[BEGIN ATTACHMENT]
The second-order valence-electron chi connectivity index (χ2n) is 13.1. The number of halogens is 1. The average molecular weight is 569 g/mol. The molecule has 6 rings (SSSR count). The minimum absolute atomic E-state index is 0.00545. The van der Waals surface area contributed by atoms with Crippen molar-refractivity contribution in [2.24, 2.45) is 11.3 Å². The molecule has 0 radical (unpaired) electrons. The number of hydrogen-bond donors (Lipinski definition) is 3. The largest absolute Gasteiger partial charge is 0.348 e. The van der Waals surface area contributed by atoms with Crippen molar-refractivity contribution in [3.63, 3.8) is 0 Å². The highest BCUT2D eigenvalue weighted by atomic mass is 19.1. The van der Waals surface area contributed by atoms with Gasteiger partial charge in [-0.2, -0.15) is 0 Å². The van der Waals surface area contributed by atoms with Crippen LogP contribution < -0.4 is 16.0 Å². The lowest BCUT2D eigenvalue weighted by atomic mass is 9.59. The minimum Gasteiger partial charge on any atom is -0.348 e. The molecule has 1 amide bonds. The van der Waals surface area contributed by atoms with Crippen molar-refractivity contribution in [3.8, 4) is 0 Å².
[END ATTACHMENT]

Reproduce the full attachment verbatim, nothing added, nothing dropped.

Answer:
The second-order valence-electron chi connectivity index (χ2n) is 13.1. The number of halogens is 1. The average molecular weight is 569 g/mol. The molecule has 6 rings (SSSR count). The minimum absolute atomic E-state index is 0.00545. The van der Waals surface area contributed by atoms with Crippen molar-refractivity contribution in [2.24, 2.45) is 11.3 Å². The molecule has 0 radical (unpaired) electrons. The number of hydrogen-bond donors (Lipinski definition) is 3. The largest absolute Gasteiger partial charge is 0.348 e. The van der Waals surface area contributed by atoms with Crippen molar-refractivity contribution in [3.63, 3.8) is 0 Å². The highest BCUT2D eigenvalue weighted by atomic mass is 19.1. The van der Waals surface area contributed by atoms with Gasteiger partial charge in [-0.2, -0.15) is 0 Å². The van der Waals surface area contributed by atoms with Crippen LogP contribution < -0.4 is 16.0 Å². The lowest BCUT2D eigenvalue weighted by atomic mass is 9.59. The minimum Gasteiger partial charge on any atom is -0.348 e. The molecule has 1 amide bonds. The van der Waals surface area contributed by atoms with Crippen molar-refractivity contribution in [3.8, 4) is 0 Å².